It defines a generator - **a stream transformer called "sieve"**,

```
Sieve s =
while( True ):
h := s.head
yield h
s := Filter (notAMultipleOf h) (s.tail)
primes := Sieve (Nums 2)
```

which uses a curried form of an anonymous function equivalent to

```
notAMultipleOf h x = (mod x h) /= 0
```

Both `Sieve`

and `Filter`

are data-constructing operations with internal state and by-value argument passing semantics.

Here we can see that **the most glaring problem** of this code is **not**, repeat **not** that it uses trial division to filter out the multiples from the working sequence, whereas it could find them out directly, by counting up in increments of `h`

. If we were to replace the former with the latter, the resulting code would still have abysmal run-time complexity.

No, its **most glaring problem** is that it puts a `Filter`

on top of its working sequence **too soon**, when it should really do that *only after* the prime's square is seen in the input. As a result, the chain of `Filter`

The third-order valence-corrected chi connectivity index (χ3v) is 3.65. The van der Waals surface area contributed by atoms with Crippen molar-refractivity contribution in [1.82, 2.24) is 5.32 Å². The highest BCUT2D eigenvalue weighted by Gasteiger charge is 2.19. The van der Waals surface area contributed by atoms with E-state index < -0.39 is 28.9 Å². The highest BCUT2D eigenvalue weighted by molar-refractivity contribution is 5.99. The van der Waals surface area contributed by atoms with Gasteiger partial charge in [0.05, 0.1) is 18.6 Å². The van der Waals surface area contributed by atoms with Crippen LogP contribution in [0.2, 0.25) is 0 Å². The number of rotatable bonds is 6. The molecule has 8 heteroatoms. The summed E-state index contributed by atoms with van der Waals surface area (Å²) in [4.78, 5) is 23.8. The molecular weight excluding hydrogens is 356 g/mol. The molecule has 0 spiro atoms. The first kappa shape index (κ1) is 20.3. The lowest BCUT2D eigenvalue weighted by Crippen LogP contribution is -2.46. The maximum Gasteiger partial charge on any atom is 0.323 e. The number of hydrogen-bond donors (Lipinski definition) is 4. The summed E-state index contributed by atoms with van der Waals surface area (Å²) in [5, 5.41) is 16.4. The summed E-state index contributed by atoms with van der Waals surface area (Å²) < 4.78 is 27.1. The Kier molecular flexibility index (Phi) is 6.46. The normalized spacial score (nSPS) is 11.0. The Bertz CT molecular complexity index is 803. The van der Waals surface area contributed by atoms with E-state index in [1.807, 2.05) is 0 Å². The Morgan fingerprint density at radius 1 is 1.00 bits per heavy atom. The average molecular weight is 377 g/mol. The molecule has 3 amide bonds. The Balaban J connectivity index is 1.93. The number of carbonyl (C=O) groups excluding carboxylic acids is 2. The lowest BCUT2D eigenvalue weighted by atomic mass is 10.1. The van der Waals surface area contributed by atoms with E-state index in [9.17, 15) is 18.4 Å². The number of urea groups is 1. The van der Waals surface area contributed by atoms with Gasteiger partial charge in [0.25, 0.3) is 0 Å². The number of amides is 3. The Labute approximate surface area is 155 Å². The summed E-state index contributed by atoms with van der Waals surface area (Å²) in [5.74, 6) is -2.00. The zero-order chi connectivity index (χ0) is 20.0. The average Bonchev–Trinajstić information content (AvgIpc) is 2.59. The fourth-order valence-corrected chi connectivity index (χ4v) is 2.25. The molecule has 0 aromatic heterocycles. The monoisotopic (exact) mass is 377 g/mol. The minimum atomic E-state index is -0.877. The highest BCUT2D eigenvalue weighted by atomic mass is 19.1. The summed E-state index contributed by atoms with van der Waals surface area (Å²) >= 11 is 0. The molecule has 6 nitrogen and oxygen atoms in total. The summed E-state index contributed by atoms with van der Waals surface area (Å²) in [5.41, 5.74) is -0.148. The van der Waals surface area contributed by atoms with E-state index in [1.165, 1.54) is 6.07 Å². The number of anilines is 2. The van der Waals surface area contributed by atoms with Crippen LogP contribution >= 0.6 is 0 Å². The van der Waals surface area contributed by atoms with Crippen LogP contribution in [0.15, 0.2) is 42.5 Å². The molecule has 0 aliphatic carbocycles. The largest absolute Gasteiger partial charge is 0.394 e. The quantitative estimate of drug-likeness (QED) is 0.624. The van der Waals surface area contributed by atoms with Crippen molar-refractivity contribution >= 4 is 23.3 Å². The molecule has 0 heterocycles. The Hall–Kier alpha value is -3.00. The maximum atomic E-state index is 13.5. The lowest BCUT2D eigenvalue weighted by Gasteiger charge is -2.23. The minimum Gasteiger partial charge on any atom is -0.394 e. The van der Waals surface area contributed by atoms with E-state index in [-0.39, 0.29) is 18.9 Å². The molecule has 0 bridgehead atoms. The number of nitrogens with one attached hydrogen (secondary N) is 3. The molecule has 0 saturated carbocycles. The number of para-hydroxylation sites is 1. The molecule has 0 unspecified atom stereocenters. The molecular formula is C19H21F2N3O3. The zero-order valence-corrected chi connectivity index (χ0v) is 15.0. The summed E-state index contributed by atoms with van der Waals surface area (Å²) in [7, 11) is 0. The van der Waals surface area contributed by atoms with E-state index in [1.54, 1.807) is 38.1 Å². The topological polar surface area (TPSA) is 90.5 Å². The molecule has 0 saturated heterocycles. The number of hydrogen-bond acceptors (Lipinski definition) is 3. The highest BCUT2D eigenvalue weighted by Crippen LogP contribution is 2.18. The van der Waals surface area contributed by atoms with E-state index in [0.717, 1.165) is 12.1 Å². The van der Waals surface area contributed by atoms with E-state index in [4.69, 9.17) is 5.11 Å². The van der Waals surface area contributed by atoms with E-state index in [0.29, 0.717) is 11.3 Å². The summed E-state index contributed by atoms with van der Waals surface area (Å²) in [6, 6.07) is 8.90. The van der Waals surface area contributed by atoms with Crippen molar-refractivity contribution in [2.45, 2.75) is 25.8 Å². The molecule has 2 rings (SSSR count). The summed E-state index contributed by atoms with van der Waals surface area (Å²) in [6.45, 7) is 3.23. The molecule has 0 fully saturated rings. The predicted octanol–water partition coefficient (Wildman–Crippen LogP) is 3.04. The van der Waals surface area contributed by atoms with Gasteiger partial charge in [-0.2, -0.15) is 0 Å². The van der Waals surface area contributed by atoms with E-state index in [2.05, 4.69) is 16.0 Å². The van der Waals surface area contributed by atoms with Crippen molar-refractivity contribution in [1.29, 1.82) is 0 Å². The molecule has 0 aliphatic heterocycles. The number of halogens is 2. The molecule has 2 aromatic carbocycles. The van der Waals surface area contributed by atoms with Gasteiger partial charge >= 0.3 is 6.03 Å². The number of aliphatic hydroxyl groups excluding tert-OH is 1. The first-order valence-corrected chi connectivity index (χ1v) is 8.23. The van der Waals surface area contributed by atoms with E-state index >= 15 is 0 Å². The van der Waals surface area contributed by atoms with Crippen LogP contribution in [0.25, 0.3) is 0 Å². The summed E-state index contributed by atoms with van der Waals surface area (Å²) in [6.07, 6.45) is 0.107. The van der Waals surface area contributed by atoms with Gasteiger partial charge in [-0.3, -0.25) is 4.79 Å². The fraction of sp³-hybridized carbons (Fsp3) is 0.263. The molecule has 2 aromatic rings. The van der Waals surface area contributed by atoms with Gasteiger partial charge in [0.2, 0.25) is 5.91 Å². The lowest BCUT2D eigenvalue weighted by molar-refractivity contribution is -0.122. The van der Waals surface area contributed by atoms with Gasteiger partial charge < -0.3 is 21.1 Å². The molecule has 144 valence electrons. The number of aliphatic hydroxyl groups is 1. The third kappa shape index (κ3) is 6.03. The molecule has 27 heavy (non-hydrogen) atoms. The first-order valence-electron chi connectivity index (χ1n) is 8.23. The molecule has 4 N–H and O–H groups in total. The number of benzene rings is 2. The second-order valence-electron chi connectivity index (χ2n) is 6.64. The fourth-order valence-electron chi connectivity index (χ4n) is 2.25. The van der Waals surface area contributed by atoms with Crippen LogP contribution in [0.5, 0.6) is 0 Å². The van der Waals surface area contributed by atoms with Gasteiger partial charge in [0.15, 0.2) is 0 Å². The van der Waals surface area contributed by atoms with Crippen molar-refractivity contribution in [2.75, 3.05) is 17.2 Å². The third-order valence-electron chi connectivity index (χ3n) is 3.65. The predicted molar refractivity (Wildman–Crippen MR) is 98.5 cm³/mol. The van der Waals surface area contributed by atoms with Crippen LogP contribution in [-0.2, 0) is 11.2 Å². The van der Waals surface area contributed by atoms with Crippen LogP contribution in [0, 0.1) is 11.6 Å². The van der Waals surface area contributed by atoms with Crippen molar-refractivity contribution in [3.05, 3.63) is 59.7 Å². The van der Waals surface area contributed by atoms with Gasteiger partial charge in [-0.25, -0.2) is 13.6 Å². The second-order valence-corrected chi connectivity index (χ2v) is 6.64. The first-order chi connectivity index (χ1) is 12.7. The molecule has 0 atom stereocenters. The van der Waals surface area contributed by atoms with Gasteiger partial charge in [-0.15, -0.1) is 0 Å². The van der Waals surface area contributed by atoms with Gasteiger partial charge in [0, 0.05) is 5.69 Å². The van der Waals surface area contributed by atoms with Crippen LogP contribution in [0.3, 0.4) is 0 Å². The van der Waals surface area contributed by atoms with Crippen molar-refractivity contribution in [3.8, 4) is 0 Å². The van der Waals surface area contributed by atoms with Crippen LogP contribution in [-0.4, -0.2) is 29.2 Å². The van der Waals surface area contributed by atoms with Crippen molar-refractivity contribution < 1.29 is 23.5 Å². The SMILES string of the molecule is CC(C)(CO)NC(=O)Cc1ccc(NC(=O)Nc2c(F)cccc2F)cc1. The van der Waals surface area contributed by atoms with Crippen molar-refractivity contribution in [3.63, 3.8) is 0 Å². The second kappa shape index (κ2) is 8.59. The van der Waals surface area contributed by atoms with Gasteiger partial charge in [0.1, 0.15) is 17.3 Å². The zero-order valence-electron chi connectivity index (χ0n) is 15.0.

s it creates is **too long**, and most of them aren't even needed at all.

The corrected version is

```
Sieve s p =
while( True ):
h := s.head
yield h
q := (p.head) ^ 2
s := s.tail
while( (s.head) < q ):
yield (s.head)
s := s.tail
s := Filter (notAMultipleOf (p.head)) (s.tail)
p := p.tail
primes := Sieve (Nums 2) primes
```

or in Haskell,

```
primes = sieve [2..] primes where
sieve (h:xs) ps = h : (hs ++ sieve (filter ((/=0).(`rem`p)) (tail t)) ps')
where
(p:ps') = ps
(hs,t) = span (< p*p) xs
```

`rem`

is used here instead of `mod`

as it can be much faster in some interpreters, and the numbers are all positive here anyway.

Measuring the local orders of growth of an algorithm by taking its run times `t1,t2`

at problem-size points `n1,n2`

, as `logBase (n2/n1) (t2/t1)`

, we get `O(n^2)`

for the first one, and just above `O(n^1.4)`

for the second (in `n`

primes produced).

Just to clarify it, the missing parts could be defined in this (imaginary) language simply as

```
Nums x = -- numbers from x
while( True ):
yield x
x := x+1
Filter pred s = -- filter a stream by a predicate
while( True ):
if pred (s.head) then yield (s.head)
s := s.tail
```

istrial division. – newacct Nov 19 '09 at 18:32istrial division, but on the other its a bad implementation (the author in the article above calls it an "unfaithful sieve"). Proper implementations just check a number to see if it divides by any previously computed prime up to sqrt(whatever you're checking) for a complexity around theta(n * sqrt(n) / (log n)^2). The code above actually tests an input againstallpreviously computed primes yielding a complexity around theta(n^2 / (log n)^2). – Juliet Nov 19 '09 at 21:52